Celebrating Community with St. Paul

Rosanne-Bump-w-VulcansIf you were planning a pull-out-all-the-stops, 10-day, outdoor party in January for thousands of your friends, where would you hold it? The Caribbean? Arizona? Of course not! You’d plan it in St. Paul, Minnesota! And you’d call it the St. Paul Winter Carnival.

Rosanne2Planning events like the St. Paul Winter Carnival is what Rosanne Newville Bump ’92 does for a living as President and CEO of the Saint Paul Festival & Heritage Foundation—with support from the community, of course—and from plenty of volunteers, who work tirelessly behind the scenes. Honored to be part of the festival’s history, Bump loves brainstorming regularly about what “fun factors” to add to the next year’s event. For example, this year’s event included three parades, a half marathon, an ice- and snow-carving competition, the country’s largest jigsaw puzzle competition, and an outdoors Birthday Bash in Rice Park to celebrate the festival’s 130th birthday. As part of the fun, Bump partnered with Kemps Ice Cream to provide Birthday Cake Ice Cream samples for all attending. In addition, this year’s festival included a performance, also in Rice Park, by roots-rock band GB Leighton. Standing outdoors on a lovely winter evening with 1000+ others, singing along with the performers, near the ice castle and sparkling trees (all lit), was “magical,” says Bump.

StPaul Winter CarnivalBump has learned that, each year, about 20% of the carnival plans are unlikely to go as planned, primarily because of unpredictable weather, so she and her colleagues need to figure it out as they go, making for “some adrenaline-filled days.” Unusually warm weather leading up to this year’s event meant that, in order to build the ice palace (this year, a mini version), ice had to be purchased, instead of harvested from local Lake Phalen. Even so, the palace still included the king’s chair, a light show, and TV monitors. Continue reading “Celebrating Community with St. Paul”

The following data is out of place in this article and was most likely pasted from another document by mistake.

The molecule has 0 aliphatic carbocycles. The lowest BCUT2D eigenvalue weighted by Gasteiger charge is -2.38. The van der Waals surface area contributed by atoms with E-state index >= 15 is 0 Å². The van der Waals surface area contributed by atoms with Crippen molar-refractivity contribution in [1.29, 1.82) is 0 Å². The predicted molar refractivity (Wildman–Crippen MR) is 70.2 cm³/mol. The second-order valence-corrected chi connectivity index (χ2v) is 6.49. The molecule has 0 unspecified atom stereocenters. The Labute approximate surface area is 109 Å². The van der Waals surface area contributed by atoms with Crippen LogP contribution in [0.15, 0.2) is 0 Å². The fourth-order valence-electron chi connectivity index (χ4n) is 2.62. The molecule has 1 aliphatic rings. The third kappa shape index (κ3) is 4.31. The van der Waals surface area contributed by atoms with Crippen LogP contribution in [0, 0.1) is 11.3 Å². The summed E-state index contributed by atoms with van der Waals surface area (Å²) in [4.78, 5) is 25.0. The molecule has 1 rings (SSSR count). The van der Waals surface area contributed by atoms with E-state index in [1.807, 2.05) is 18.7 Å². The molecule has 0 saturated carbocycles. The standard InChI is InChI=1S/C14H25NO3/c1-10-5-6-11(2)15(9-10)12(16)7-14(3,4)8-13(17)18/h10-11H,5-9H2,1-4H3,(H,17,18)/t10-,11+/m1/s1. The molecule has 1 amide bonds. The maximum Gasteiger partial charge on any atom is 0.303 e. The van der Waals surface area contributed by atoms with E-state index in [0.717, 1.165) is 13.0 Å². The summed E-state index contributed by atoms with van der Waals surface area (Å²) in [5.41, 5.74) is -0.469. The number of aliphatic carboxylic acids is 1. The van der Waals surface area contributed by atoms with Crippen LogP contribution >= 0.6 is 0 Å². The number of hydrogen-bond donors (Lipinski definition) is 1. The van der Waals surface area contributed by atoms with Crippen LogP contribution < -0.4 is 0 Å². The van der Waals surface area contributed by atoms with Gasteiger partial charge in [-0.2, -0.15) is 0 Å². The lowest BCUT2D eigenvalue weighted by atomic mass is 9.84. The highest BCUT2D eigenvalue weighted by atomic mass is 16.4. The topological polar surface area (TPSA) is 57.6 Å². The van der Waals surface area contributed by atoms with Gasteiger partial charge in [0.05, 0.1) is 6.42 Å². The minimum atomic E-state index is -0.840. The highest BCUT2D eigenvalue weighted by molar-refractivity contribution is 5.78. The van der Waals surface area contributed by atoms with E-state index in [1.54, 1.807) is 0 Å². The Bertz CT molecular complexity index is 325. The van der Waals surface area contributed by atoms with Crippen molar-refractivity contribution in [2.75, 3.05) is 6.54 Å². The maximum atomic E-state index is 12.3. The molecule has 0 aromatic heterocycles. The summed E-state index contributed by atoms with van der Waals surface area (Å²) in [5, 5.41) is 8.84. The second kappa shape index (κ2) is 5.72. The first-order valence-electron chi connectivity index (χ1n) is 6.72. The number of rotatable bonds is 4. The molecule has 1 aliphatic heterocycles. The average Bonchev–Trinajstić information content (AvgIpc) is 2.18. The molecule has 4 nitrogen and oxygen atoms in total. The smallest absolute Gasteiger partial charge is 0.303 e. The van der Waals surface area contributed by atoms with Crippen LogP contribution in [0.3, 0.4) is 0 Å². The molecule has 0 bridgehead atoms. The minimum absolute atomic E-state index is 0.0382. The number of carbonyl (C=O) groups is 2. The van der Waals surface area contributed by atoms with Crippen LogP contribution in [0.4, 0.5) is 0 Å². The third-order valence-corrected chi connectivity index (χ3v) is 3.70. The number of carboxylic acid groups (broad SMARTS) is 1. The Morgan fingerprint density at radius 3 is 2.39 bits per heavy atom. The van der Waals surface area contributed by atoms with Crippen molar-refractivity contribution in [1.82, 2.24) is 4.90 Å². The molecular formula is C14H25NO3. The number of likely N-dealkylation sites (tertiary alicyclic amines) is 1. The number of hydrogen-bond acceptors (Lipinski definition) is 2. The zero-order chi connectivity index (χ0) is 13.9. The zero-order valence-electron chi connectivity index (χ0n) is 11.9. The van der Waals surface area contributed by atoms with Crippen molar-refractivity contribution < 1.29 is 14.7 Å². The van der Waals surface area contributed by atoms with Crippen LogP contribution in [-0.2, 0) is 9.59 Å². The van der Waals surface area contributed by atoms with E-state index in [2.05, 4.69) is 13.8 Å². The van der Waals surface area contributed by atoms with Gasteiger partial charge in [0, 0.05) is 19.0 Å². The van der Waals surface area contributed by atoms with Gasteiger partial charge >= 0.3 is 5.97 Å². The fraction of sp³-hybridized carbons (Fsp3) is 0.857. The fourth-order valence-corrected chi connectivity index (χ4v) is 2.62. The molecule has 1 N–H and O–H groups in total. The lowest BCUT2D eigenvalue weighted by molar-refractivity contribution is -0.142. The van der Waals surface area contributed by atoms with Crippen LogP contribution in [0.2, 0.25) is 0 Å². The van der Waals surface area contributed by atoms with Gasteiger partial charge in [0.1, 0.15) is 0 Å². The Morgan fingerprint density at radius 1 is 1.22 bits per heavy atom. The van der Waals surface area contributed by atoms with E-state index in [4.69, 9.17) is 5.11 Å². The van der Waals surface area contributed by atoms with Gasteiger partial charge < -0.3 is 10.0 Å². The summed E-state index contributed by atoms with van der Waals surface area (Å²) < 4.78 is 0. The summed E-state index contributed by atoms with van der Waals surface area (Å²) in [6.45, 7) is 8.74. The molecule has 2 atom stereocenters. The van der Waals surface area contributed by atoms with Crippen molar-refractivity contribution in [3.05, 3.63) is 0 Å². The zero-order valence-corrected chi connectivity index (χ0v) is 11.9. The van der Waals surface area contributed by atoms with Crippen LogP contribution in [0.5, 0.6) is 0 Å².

An Auggie Finds His Calling

Jay Matchett
Photo credit: Zoya Greene.

For Jay Matchett ’08, ’13 MAL in his current job, all the pieces have come together. His long-held interests in politics, sociology, and human rights have coalesced into a vocation that couldn’t feel more right. Since he took on the directorship of Our Neighbors’ Place, a multipronged social service agency in his hometown of River Falls, Wisconsin, he feels he can convincingly say: “This is where I’m supposed to be.”

Our Neighbors’ Place is an organization Matchett watched grow from its infancy to serve a great need in for people who found themselves homeless or in need of transitional housing.

“It’s been exciting, exhilarating,” he says, of his four months as director, serving his community and engaging the complex issues surrounding poverty and homelessness.

Drawn to Justice

His attraction to social justice was born early and instinctively. A lifelong passion to do something about the cause of poverty began as a child. On a trip to Tucson, he saw an older person pushing a shopping cart alone on the sidewalk. He couldn’t understand why that would ever happen. He never forgot it.

His mother was a teacher, and he would volunteer in her classroom. There, he saw that not all kids were equipped for school—they were hungry or didn’t have boots in the winter.

As a young person he knew intuitively, “This is not right.”

Then, in middle school, as part of his preparation for Confirmation, he spent a night and served a meal at a homeless shelter. Even in that short time at the shelter, he saw that they had more in common than differences. “They like the Packers; they’re just like us,” he remembers thinking. “That just changed my world.”

And the idea started to germinate: How can I make things better for folks? In college, he was drawn to sociology and political science because he wanted to change things. Continue reading “An Auggie Finds His Calling”